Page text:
Let Me Tell You a Thing Or Two About Direct Mail

I'm all the time getting these helpful pointers on strengthening my direct mail writing skills. It's not my strong suit, I guess - my last boss even sent me to Cleveland for a two-day seminar, hosted by an acknowledged expert in the field. It didn't help much.

(For those of you who aren't familiar with the term 'direct mail,' it's what you probably think of as 'junk mail.' The term 'direct' was chosen because the recipient responds to the advertising message directly - by mailing in a form or calling a number or whatever - as opposed to nebulously changing his or her mind somewhat after reading a magazine ad or seeing a TV commercial. Well, that, and because it doesn't have the word 'junk' in it.)

So let me share with you some of the tips that have come to me recently from well-meaning folks who are honestly trying to help:

* Spelling out numbers adds dignity, formality and importance, but it also adds distance between the reader and the writer, so this should be used with caution.

* Pay attention to and test the nuances, because they really do make a difference. For example, Lewis' tests have shown that "reply" outpulls "response" because it implies less commitment and "free shipping" outpulls "we'll pay the shipping costs."

* First person is more effective at establishing rapport with the reader, while third person is better for being official.

* Present tense is more effective than future tense because the present is now and today's customer wants immediate satisfaction.

* Always keep in mind the three basics of success in direct response copywriting: verisimilitude, clarity and benefit.

Now, I don't think I'll ever be particularly good at this. It's just not my thing.

I understand the concept, and I can speak the language somewhat - for example, 'outpull' means to draw a greater response (more products sold) from a test audience than another version of the same mailing. For reference, a 3 percent response to a mailing is generally considered fantastic. 1 or 2 percent is more common, and companies that send direct mail almost always test versions of their mailings against one another in small samplings before sending out the umpteen thousands that eventually arrive in your mailbox.

If the test shows that the version with the word FREE capitalized pulled a 2.95% response, and the one with 'free' in lowercase pulled a 2.93%, you get the all caps version. Which makes sense.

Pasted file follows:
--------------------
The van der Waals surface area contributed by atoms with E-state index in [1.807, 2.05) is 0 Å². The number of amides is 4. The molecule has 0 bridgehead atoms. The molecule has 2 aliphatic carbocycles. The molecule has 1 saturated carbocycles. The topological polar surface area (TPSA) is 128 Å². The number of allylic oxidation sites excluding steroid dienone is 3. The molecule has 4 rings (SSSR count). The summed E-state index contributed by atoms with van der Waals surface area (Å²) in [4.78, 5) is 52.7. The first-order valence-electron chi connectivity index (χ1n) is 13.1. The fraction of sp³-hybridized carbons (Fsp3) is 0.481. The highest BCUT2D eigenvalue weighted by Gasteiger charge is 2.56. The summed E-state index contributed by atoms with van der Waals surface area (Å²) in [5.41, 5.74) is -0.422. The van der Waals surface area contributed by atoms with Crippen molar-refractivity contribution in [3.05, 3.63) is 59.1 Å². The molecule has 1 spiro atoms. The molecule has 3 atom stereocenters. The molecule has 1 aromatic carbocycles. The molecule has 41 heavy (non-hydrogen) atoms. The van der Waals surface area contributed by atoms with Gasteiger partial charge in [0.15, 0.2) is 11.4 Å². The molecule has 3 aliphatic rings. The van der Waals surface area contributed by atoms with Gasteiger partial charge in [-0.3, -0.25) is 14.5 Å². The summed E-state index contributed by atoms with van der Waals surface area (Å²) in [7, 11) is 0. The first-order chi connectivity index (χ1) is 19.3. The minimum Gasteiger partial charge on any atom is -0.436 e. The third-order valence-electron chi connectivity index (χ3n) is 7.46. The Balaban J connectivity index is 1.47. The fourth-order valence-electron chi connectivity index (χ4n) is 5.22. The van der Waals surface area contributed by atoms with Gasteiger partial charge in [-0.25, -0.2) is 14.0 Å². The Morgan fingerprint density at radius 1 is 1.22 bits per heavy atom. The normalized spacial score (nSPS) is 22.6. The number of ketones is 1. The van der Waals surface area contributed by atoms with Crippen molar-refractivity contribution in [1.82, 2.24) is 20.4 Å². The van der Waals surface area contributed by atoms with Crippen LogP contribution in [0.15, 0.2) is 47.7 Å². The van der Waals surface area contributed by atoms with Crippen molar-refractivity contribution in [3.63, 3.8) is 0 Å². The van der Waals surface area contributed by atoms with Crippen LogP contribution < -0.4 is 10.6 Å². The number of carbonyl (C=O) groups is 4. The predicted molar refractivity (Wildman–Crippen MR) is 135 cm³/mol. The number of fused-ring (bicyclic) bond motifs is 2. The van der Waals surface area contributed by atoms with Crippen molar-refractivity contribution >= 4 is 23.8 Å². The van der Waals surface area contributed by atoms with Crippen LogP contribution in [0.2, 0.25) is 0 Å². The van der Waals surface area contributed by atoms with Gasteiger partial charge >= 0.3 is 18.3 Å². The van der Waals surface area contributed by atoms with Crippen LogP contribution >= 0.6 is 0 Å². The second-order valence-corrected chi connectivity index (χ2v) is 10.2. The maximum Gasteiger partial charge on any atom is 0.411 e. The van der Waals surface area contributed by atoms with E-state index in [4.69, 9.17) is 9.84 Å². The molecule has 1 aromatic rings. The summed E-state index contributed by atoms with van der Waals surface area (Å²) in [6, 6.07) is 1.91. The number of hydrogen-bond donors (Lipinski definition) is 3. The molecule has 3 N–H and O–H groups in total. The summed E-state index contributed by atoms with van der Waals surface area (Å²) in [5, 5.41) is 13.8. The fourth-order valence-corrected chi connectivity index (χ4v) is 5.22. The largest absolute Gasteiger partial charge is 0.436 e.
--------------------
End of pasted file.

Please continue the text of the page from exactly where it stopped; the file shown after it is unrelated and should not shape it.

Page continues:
My problem with - and I guess the beauty of - this kind of writing is that it has such a precisely defined objective. It's never complicated by matters of artfulness or grammar or ethics - the idea is to take people's money. Good versus bad is very clear-cut: 'good' direct mail is good because it outpulls 'bad' direct mail.

I'll agree wholeheartedly with the points about avoiding generic words and cliches and overly formal language, but not because those lessen your chances of a response (sorry - 'reply'). It's just bad writing. And call me a hypocrite, since I do make a living as a copywriter, but I still think every writer, of any kind, owes it to himself - and the reader - to write well just for the sake of writing well. To say what your client wants said in the most interesting, memorable way possible. And to let the reader decide for him or herself how to react.

Verisimilitude means the quality of resembling the truth, reminding me of the old showbusiness maxim about sincerity - how if you can fake that you've got it made. Why not just tell the truth? If you have a message worth listening to, say it well and people will listen. And if you don't, stay out of my mailbox.

In my observation, most direct mail copywriting experts are little more than frustrated muggers, too squeamish for physical confrontation.

So I guess I have some learning yet to do.

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